Overview of the Git Repo

The git repo contains a sample project that demonstrates how to use Cypress with Cucumber.

The tests are organized into feature files, which are meant to describe different aspects of the weather api. For example, the stations.feature file contains test cases related to the functionality of weather station creation, & we could add another solarRadion.feature file that can contain test cases related to the Solar Radiation API.

Each feature file contains one or more scenarios, which describe a specific test case. Scenarios are written in Gherkin syntax, which is a human-readable format that allows you to describe the expected behavior of the web application.

Our API under Test

We'll make use of the OpenWeatherMap Stations API for our tests.

The API exposes the following methods :

  • POST(to register a stations)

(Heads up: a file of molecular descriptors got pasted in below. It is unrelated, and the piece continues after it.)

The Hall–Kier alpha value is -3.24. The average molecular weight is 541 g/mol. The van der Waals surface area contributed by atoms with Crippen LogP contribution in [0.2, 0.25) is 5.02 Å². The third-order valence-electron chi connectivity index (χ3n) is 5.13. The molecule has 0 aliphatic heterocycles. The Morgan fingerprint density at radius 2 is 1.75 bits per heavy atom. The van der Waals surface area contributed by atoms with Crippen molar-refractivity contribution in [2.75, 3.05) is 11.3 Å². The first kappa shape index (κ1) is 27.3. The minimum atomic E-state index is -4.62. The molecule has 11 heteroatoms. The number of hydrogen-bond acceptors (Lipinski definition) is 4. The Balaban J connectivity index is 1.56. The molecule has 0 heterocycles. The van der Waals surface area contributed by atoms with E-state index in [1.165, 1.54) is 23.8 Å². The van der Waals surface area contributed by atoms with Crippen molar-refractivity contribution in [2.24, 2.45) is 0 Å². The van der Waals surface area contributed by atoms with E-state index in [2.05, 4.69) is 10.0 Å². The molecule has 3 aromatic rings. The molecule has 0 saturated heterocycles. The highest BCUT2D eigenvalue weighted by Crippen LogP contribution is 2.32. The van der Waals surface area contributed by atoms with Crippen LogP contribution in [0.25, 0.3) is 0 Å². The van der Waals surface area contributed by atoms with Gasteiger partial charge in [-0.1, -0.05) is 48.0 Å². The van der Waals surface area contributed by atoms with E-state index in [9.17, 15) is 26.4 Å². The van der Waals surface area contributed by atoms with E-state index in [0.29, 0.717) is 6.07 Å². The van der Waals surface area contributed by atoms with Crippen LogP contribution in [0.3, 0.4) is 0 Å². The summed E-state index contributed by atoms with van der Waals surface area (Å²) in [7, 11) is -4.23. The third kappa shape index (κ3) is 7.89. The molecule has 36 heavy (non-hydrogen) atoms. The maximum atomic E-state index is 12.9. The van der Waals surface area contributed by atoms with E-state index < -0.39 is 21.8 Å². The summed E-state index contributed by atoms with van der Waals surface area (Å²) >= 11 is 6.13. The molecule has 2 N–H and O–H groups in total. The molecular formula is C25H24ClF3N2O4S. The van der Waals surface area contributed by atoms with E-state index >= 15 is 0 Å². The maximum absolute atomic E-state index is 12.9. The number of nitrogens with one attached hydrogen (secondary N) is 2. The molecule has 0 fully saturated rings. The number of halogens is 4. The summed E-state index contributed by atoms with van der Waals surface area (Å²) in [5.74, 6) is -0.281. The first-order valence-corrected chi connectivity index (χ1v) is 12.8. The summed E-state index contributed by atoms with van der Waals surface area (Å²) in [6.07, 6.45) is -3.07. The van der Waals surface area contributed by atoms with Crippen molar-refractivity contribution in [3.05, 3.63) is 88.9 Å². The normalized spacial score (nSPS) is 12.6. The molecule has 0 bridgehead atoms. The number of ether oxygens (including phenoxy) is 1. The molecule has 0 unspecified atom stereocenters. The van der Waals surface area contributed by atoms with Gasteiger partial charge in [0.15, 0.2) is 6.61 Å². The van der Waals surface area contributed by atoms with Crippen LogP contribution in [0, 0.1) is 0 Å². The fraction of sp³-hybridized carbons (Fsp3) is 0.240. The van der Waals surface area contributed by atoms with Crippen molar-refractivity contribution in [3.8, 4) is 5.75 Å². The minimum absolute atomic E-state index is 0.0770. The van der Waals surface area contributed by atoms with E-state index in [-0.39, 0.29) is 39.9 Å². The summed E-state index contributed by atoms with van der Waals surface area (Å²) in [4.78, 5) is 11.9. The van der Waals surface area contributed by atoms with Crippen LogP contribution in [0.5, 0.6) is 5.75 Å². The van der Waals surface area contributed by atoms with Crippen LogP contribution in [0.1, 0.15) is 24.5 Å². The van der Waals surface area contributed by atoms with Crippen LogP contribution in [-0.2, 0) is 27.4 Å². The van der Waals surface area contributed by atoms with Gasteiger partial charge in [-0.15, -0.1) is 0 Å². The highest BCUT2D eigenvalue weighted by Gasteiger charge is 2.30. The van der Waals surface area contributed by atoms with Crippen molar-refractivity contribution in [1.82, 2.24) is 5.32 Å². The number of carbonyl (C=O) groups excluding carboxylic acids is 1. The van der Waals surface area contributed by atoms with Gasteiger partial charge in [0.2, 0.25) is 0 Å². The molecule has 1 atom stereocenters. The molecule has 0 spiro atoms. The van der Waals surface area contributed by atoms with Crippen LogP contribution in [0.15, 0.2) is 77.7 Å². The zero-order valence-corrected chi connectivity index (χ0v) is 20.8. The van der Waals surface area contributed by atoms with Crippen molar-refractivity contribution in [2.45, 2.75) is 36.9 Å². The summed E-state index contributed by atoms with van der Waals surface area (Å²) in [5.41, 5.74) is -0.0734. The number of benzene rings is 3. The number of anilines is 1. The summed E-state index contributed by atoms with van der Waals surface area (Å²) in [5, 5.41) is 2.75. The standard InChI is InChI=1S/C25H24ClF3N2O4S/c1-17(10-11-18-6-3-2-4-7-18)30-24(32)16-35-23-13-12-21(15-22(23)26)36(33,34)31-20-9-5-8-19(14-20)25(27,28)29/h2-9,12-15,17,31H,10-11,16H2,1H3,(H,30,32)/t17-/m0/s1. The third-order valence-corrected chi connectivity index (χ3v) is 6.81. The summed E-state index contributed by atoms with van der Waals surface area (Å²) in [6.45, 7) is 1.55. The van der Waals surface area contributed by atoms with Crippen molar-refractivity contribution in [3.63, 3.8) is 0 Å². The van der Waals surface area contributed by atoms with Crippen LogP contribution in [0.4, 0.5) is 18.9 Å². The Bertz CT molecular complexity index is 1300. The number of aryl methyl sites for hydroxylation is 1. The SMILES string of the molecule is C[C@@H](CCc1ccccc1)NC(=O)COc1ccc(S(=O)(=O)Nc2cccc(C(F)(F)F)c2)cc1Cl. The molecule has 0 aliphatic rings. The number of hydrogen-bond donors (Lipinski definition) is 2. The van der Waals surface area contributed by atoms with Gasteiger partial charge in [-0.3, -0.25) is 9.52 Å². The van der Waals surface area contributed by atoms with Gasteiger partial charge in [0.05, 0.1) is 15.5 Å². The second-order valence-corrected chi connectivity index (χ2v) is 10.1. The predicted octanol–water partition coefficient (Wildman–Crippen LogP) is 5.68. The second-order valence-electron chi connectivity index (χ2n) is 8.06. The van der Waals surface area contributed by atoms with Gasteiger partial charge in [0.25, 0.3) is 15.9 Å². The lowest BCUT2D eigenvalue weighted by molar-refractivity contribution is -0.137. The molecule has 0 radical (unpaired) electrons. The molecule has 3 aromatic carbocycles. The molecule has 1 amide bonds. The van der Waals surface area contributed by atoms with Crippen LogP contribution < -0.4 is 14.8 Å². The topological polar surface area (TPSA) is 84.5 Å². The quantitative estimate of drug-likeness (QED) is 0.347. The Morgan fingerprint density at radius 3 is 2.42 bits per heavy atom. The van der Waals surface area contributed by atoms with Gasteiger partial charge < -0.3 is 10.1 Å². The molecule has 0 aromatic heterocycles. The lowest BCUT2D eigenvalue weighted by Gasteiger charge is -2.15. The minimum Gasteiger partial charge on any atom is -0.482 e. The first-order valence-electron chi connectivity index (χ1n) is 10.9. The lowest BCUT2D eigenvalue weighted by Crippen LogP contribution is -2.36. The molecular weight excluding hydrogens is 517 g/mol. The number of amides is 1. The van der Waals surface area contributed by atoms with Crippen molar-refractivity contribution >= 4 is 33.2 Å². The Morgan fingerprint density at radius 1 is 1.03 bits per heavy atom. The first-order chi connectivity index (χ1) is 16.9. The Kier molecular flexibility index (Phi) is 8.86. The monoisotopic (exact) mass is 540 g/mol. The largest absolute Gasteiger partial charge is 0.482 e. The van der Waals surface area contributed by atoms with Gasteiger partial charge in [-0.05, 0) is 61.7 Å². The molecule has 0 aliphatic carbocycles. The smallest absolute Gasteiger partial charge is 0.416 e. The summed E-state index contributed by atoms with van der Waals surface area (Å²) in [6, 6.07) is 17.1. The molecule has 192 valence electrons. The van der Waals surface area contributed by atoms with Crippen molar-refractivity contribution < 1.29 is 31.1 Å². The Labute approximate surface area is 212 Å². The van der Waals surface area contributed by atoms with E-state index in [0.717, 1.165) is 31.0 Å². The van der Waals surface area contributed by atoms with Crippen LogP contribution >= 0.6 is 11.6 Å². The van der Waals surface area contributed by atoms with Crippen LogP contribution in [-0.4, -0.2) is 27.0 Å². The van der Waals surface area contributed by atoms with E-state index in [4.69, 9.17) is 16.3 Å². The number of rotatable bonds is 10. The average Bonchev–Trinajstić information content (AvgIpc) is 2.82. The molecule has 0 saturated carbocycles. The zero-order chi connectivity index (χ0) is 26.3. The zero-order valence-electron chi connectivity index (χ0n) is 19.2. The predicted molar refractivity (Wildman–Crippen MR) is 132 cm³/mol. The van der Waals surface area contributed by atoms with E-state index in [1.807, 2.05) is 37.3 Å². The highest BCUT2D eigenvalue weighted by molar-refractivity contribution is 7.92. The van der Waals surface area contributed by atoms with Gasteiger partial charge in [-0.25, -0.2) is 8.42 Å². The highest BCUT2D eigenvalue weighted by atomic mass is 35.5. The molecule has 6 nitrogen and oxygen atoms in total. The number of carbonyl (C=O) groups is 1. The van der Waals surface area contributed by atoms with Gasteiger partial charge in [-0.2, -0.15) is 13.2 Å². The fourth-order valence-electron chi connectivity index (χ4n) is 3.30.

• PUT(to update the information about a station)

  • GET(to retrieve all the stations or a specific station using the stationId)

  • DELETE(a station that was created by the current user)

Generate an API Key

The Open Weather uses an API Key for Authentication.
To generate and use the apiKey in your tests :
Register online at OpenWeather and generate an api key.

Set Up and Install

  • If you want to skip all the step-by-step installations and set up, then I recommend that you clone this repo.

  • Once cloned, cd to the cloned directory and perform npm install

  • Browse through some of the tests that I wrote already to perform POST + GET operations and to verify the response.

Cypress configuration

  • The default cypress configuration cypress.config.js has the basics that we need to test the API + Reporting.